Press Release

Egypt: transitional government obtains loans four times as much as those of Mubarak’s time

2 February 2012 by Amr Adly

International Monetary Fund
Along with the World Bank, the IMF was founded on the day the Bretton Woods Agreements were signed. Its first mission was to support the new system of standard exchange rates.

When the Bretton Wood fixed rates system came to an end in 1971, the main function of the IMF became that of being both policeman and fireman for global capital: it acts as policeman when it enforces its Structural Adjustment Policies and as fireman when it steps in to help out governments in risk of defaulting on debt repayments.

As for the World Bank, a weighted voting system operates: depending on the amount paid as contribution by each member state. 85% of the votes is required to modify the IMF Charter (which means that the USA with 17,68% % of the votes has a de facto veto on any change).

The institution is dominated by five countries: the United States (16,74%), Japan (6,23%), Germany (5,81%), France (4,29%) and the UK (4,29%).
The other 183 member countries are divided into groups led by one country. The most important one (6,57% of the votes) is led by Belgium. The least important group of countries (1,55% of the votes) is led by Gabon and brings together African countries.
loan issue is looming again in the horizon, a few months after the rejection of a similar loan. It was claimed that the first loan was rejected because its conditions were unacceptable, however, such conditions were never revealed to the public.

Dr. Fayza Abu El-Naga, Minister of International Co-operation and Planning, who has previously rejected the first loan, started to refer to conducting positive consultations with IMF and confirming that this time, the loan is “conditionless”. She furthermore stated that negotiations are necessary to get a $ 3 billion loan from the IMF to support the budget.

Only three months earlier, Dr. Abu El-Naga had stated that Egypt is not in need of any loans to support its budget and that the Egyptian economy is rather in need of pumping new investments to expand and create more jobs. Today, she is talking about getting a loan to cover the budget deficit although this step does not help efforts exerted to achieve economic recovery, boost growth rates or create new jobs.

Why was the previous loan rejected, although Egypt’s credit rating was much better than now, which means that its negotiating position with the IMF was much better? Noteworthy, the IMF gives low-interest Interest An amount paid in remuneration of an investment or received by a lender. Interest is calculated on the amount of the capital invested or borrowed, the duration of the operation and the rate that has been set. loans under arrangements that stipulate economic or political conditions. Why are we conducting negotiations regarding the same loan, today, where Egypt is in a bad negotiating position, in view of its deteriorating political and economic circumstances? Whose responsible for such confusion and lack of sound vision?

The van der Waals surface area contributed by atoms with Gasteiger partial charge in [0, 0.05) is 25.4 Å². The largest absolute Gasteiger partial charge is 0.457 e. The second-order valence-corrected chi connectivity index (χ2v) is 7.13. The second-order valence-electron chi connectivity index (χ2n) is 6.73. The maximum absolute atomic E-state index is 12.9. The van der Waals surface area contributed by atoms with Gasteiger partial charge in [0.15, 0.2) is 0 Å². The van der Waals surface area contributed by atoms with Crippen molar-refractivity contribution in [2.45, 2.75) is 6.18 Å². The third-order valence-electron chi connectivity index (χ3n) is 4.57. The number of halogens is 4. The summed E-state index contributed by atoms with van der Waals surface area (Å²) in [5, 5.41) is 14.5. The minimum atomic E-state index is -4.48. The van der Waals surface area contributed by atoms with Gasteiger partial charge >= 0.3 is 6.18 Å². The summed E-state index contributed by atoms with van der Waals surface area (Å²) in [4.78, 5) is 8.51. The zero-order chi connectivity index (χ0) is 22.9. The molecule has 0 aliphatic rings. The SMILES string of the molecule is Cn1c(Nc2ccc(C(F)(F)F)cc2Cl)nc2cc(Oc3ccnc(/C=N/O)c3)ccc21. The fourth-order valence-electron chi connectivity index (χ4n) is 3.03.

The IMF was involved over the past two decades in drawing and implementing the economic and financial policies of Egypt, which led to low living standards, high poverty rates, and deterioration of public services and human resources development, as stated by the World Bank World Bank
The World Bank was founded as part of the new international monetary system set up at Bretton Woods in 1944. Its capital is provided by member states’ contributions and loans on the international money markets. It financed public and private projects in Third World and East European countries.

It consists of several closely associated institutions, among which :

1. The International Bank for Reconstruction and Development (IBRD, 189 members in 2017), which provides loans in productive sectors such as farming or energy ;

2. The International Development Association (IDA, 159 members in 1997), which provides less advanced countries with long-term loans (35-40 years) at very low interest (1%) ;

3. The International Finance Corporation (IFC), which provides both loan and equity finance for business ventures in developing countries.

As Third World Debt gets worse, the World Bank (along with the IMF) tends to adopt a macro-economic perspective. For instance, it enforces adjustment policies that are intended to balance heavily indebted countries’ payments. The World Bank advises those countries that have to undergo the IMF’s therapy on such matters as how to reduce budget deficits, round up savings, enduce foreign investors to settle within their borders, or free prices and exchange rates.

United Nations Development Programme